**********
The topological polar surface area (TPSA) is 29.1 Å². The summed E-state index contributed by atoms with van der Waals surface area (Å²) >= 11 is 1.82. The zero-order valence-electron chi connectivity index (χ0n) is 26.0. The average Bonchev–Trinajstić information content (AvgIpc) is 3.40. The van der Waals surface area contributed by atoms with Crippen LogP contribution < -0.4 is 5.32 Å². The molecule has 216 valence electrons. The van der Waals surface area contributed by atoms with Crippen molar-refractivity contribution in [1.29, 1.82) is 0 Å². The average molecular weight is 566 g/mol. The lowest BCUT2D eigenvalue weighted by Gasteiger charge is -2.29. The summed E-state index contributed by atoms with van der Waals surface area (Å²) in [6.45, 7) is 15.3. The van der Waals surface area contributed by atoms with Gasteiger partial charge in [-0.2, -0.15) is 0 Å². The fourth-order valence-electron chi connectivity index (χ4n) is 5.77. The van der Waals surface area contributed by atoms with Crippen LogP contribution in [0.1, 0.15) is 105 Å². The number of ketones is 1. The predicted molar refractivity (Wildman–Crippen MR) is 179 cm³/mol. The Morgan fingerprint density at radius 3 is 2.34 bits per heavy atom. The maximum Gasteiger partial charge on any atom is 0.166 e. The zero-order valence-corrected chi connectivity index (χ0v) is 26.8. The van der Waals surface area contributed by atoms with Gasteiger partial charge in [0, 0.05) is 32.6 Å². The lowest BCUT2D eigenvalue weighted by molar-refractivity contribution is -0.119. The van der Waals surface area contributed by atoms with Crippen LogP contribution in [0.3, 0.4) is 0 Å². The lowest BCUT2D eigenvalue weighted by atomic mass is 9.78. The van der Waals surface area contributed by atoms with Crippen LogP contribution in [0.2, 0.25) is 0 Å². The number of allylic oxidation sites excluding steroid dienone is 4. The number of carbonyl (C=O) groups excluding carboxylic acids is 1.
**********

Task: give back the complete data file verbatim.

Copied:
The topological polar surface area (TPSA) is 29.1 Å². The summed E-state index contributed by atoms with van der Waals surface area (Å²) >= 11 is 1.82. The zero-order valence-electron chi connectivity index (χ0n) is 26.0. The average Bonchev–Trinajstić information content (AvgIpc) is 3.40. The van der Waals surface area contributed by atoms with Crippen LogP contribution < -0.4 is 5.32 Å². The molecule has 216 valence electrons. The van der Waals surface area contributed by atoms with Crippen molar-refractivity contribution in [1.29, 1.82) is 0 Å². The average molecular weight is 566 g/mol. The lowest BCUT2D eigenvalue weighted by Gasteiger charge is -2.29. The summed E-state index contributed by atoms with van der Waals surface area (Å²) in [6.45, 7) is 15.3. The van der Waals surface area contributed by atoms with Gasteiger partial charge in [-0.2, -0.15) is 0 Å². The fourth-order valence-electron chi connectivity index (χ4n) is 5.77. The van der Waals surface area contributed by atoms with Crippen LogP contribution in [0.1, 0.15) is 105 Å². The number of ketones is 1. The predicted molar refractivity (Wildman–Crippen MR) is 179 cm³/mol. The Morgan fingerprint density at radius 3 is 2.34 bits per heavy atom. The maximum Gasteiger partial charge on any atom is 0.166 e. The zero-order valence-corrected chi connectivity index (χ0v) is 26.8. The van der Waals surface area contributed by atoms with Gasteiger partial charge in [0, 0.05) is 32.6 Å². The lowest BCUT2D eigenvalue weighted by molar-refractivity contribution is -0.119. The van der Waals surface area contributed by atoms with Crippen LogP contribution in [0.3, 0.4) is 0 Å². The lowest BCUT2D eigenvalue weighted by atomic mass is 9.78. The van der Waals surface area contributed by atoms with Crippen LogP contribution in [0.2, 0.25) is 0 Å². The number of allylic oxidation sites excluding steroid dienone is 4. The number of carbonyl (C=O) groups excluding carboxylic acids is 1.